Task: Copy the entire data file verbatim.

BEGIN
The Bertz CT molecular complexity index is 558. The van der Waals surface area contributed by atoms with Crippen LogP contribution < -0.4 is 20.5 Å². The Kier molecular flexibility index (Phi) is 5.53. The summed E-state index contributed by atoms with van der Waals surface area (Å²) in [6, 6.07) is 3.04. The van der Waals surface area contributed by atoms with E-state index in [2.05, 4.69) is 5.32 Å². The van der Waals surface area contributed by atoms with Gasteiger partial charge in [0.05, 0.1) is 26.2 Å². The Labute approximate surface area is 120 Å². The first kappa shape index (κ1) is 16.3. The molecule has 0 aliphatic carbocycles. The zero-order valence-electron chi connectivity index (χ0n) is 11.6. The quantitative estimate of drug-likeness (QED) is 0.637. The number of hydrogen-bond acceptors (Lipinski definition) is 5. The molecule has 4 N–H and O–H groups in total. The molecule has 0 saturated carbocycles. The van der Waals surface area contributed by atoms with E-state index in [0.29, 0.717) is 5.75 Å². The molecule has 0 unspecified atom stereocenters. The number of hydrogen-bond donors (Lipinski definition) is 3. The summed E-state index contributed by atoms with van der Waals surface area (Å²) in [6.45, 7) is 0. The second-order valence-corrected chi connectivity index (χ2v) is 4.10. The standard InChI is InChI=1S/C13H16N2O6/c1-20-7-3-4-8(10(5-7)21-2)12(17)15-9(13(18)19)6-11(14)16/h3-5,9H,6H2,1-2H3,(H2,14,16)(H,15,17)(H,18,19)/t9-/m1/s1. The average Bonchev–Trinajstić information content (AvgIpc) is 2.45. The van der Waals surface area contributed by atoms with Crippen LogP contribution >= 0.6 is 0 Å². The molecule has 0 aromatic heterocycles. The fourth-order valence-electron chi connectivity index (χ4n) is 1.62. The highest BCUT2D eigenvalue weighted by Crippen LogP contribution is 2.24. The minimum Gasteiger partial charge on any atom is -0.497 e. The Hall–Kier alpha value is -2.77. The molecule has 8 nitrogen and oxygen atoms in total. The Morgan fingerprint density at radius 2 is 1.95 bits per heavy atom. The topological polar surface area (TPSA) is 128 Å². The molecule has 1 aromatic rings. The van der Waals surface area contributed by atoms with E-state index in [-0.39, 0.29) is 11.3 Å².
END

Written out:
The Bertz CT molecular complexity index is 558. The van der Waals surface area contributed by atoms with Crippen LogP contribution < -0.4 is 20.5 Å². The Kier molecular flexibility index (Phi) is 5.53. The summed E-state index contributed by atoms with van der Waals surface area (Å²) in [6, 6.07) is 3.04. The van der Waals surface area contributed by atoms with E-state index in [2.05, 4.69) is 5.32 Å². The van der Waals surface area contributed by atoms with Gasteiger partial charge in [0.05, 0.1) is 26.2 Å². The Labute approximate surface area is 120 Å². The first kappa shape index (κ1) is 16.3. The molecule has 0 aliphatic carbocycles. The zero-order valence-electron chi connectivity index (χ0n) is 11.6. The quantitative estimate of drug-likeness (QED) is 0.637. The number of hydrogen-bond acceptors (Lipinski definition) is 5. The molecule has 4 N–H and O–H groups in total. The molecule has 0 saturated carbocycles. The van der Waals surface area contributed by atoms with E-state index in [0.29, 0.717) is 5.75 Å². The molecule has 0 unspecified atom stereocenters. The number of hydrogen-bond donors (Lipinski definition) is 3. The summed E-state index contributed by atoms with van der Waals surface area (Å²) in [6.45, 7) is 0. The second-order valence-corrected chi connectivity index (χ2v) is 4.10. The standard InChI is InChI=1S/C13H16N2O6/c1-20-7-3-4-8(10(5-7)21-2)12(17)15-9(13(18)19)6-11(14)16/h3-5,9H,6H2,1-2H3,(H2,14,16)(H,15,17)(H,18,19)/t9-/m1/s1. The average Bonchev–Trinajstić information content (AvgIpc) is 2.45. The van der Waals surface area contributed by atoms with Crippen LogP contribution >= 0.6 is 0 Å². The molecule has 0 aromatic heterocycles. The fourth-order valence-electron chi connectivity index (χ4n) is 1.62. The highest BCUT2D eigenvalue weighted by Crippen LogP contribution is 2.24. The minimum Gasteiger partial charge on any atom is -0.497 e. The Hall–Kier alpha value is -2.77. The molecule has 8 nitrogen and oxygen atoms in total. The Morgan fingerprint density at radius 2 is 1.95 bits per heavy atom. The topological polar surface area (TPSA) is 128 Å². The molecule has 1 aromatic rings. The van der Waals surface area contributed by atoms with E-state index in [-0.39, 0.29) is 11.3 Å².